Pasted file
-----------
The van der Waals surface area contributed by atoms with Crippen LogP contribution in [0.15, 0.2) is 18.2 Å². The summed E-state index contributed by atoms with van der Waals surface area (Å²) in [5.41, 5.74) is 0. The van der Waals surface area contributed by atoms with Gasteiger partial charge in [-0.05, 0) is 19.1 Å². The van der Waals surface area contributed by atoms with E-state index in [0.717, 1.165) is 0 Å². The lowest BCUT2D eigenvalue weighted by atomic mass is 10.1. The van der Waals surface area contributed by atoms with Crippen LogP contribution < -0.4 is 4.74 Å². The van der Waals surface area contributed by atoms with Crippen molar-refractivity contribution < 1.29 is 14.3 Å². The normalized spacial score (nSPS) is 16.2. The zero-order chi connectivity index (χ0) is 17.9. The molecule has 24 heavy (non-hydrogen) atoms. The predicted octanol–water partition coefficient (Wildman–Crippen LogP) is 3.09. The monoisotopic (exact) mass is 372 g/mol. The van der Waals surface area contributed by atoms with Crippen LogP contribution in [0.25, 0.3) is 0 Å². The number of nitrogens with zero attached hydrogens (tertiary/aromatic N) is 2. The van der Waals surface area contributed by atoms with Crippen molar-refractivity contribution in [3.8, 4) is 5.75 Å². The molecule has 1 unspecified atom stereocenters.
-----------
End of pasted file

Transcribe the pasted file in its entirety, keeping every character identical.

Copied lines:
The van der Waals surface area contributed by atoms with Crippen LogP contribution in [0.15, 0.2) is 18.2 Å². The summed E-state index contributed by atoms with van der Waals surface area (Å²) in [5.41, 5.74) is 0. The van der Waals surface area contributed by atoms with Gasteiger partial charge in [-0.05, 0) is 19.1 Å². The van der Waals surface area contributed by atoms with E-state index in [0.717, 1.165) is 0 Å². The lowest BCUT2D eigenvalue weighted by atomic mass is 10.1. The van der Waals surface area contributed by atoms with Crippen LogP contribution < -0.4 is 4.74 Å². The van der Waals surface area contributed by atoms with Crippen molar-refractivity contribution < 1.29 is 14.3 Å². The normalized spacial score (nSPS) is 16.2. The zero-order chi connectivity index (χ0) is 17.9. The molecule has 24 heavy (non-hydrogen) atoms. The predicted octanol–water partition coefficient (Wildman–Crippen LogP) is 3.09. The monoisotopic (exact) mass is 372 g/mol. The van der Waals surface area contributed by atoms with Crippen LogP contribution in [0.25, 0.3) is 0 Å². The number of nitrogens with zero attached hydrogens (tertiary/aromatic N) is 2. The van der Waals surface area contributed by atoms with Crippen molar-refractivity contribution in [3.8, 4) is 5.75 Å². The molecule has 1 unspecified atom stereocenters.